Here are the wings!
The bicycle as a must-have item? Of course!
When they started selling bicycles at the end of the 19th century, it was a deluxe product intended for the upper echelons of Parisian society.
But there was just a little problem: the product itself. The first bicycles were heavy, very uncomfortable and not very compatible with clothing fashions of the time.
What a nice little challenge for the advertising part of this fledgling business. That was the starting point for "Here are the wings" - an exhibition celebrating the advertising posters for the bicycle from 1890 to 1938, at the moment in the museum of Art and Industry in Saint-Etienne in the department of Loire.
Anne-Sophie Giraud does the honours for us:
Going by horse, at the time, was fine but it was a little bit common and when you wanted to stand out, when you wanted to appear a bit posh, well, you had a bicycle.
So from the start, the first thing you are going to try to do that is tell them that the bicycle is something quick and light. And then you want to make people happy. We want to convince the gentlemen, so right away we are going to have to show ladies who are very very skimpily dressed, to get them to buy the bicycles. It's cars nowadays. The ladies, they are not that well covered up. It is not very practical, it is not very comfortable, but it attracts the eye and so that's how they used this way of getting their message across.
On the other hand, if we wish to convince the ladies, then we are going to say that they are not going to lose their respectability, because at that time how did you get on to the machine? They used to ride a horse side saddle, so getting on to a bicycle is seen rather badly. Are the ladies going to lose their virtue?
So, we are going to convince them. So like Imbert, Imbert this brand in fact used the same mode of expression as the images of the catechism in fact. We meet the same persons; look at the little angel with a head and little wings. The same backgrounds too. You have the impression that you are in heaven and then the lady, she almost resembles a saint and she is wearing a suitable dress. So, look, she has a little hat, a close fitted blouse. That's a kind of pair of trousers, a trouser skirt, because that, that was very shocking to her contemporaries, and then the ankle boots which came up almost to the knee so as not to show the leg because as well as the act of getting onto the bicycle, there is also the leg which has to be revealed, so that is really out of the question.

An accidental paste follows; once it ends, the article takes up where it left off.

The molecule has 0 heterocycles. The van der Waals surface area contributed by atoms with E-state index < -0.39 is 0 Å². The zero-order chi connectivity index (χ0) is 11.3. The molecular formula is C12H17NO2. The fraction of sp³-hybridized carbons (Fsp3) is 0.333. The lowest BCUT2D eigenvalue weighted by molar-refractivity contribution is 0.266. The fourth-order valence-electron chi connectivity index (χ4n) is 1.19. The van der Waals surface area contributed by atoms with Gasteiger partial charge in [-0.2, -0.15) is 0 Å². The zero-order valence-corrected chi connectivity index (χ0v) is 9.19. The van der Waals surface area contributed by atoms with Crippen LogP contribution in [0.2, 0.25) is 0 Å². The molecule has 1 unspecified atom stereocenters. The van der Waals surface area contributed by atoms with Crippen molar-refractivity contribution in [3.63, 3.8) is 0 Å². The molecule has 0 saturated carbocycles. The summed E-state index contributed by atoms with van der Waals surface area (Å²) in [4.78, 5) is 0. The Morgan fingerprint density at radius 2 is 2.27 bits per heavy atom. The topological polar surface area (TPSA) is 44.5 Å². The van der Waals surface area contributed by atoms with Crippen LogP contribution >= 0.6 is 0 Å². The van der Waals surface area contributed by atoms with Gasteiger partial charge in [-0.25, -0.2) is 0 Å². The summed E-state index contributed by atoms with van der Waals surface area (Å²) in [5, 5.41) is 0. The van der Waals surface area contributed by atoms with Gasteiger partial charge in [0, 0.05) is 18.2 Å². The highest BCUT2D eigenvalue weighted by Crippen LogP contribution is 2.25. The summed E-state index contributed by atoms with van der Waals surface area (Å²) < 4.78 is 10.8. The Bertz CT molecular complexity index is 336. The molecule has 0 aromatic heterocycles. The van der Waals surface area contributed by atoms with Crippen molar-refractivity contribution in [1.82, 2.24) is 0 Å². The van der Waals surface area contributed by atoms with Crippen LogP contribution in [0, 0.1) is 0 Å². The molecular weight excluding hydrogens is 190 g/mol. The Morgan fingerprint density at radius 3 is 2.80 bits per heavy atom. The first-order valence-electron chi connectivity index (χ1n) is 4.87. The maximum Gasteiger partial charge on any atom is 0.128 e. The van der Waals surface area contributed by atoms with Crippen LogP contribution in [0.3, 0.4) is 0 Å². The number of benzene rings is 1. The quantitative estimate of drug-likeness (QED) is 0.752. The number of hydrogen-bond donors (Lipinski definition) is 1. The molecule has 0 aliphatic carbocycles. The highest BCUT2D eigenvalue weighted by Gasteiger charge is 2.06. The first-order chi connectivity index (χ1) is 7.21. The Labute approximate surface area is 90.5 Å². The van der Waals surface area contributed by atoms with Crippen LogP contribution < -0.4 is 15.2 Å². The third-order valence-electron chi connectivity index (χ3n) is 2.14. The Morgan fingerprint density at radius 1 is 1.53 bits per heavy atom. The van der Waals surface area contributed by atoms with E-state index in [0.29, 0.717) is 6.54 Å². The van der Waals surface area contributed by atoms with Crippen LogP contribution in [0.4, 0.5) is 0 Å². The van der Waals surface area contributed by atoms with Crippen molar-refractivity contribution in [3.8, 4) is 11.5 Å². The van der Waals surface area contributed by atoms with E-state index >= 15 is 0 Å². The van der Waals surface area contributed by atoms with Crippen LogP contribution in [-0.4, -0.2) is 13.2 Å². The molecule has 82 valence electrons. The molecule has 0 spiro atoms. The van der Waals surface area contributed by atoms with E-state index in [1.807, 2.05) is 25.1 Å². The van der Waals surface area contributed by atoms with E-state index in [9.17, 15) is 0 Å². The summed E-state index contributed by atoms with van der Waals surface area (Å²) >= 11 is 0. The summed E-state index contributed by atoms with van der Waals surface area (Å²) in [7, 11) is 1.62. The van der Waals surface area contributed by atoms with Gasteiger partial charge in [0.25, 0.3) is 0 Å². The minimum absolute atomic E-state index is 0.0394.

There are also many references to animals. So, 'the swallows' which is a brand from Saint-Etienne, the brand of ManuFrance, for lightness, and then we have wasps, we have butterflies, we have eagles. There were all these themes which were around.
So, lightness, that's a big problem because bicycles at that time weighed more like 30 kilos rather than 10 kilos as today. So you had to tell people that the bicycle, that it goes quickly and you have no worries, that it is comfortable. So that is the start of misleading advertising too. The gentleman is a dealer for the brand in Paris and he is going to convince the ladies, so he is very well dressed. There again there is a problem of clothes that has to be addressed. He is well turned-out, a bit of a dandy and he holds his bicycle with three fingers, with a detached appearance. So there, the ladies, they admire him and in the end they are going to go off all together on a bicycle.
For speed too, that has a slightly weird side, a bit unnerving, provocative even. So here is an American advert, the brand Buffalo. So this lady here, she is good looking, a pretty Parisian. She has a little flower in her hair. She has a little bunch of flowers in front. She is quite cute, except that she has run over some hares as she was going so quickly. So that, you see, was maybe a bit less shocking to her contemporaries at the time, but now it is politically incorrect. We would no longer have the idea of doing this in order to say that we are going very quickly.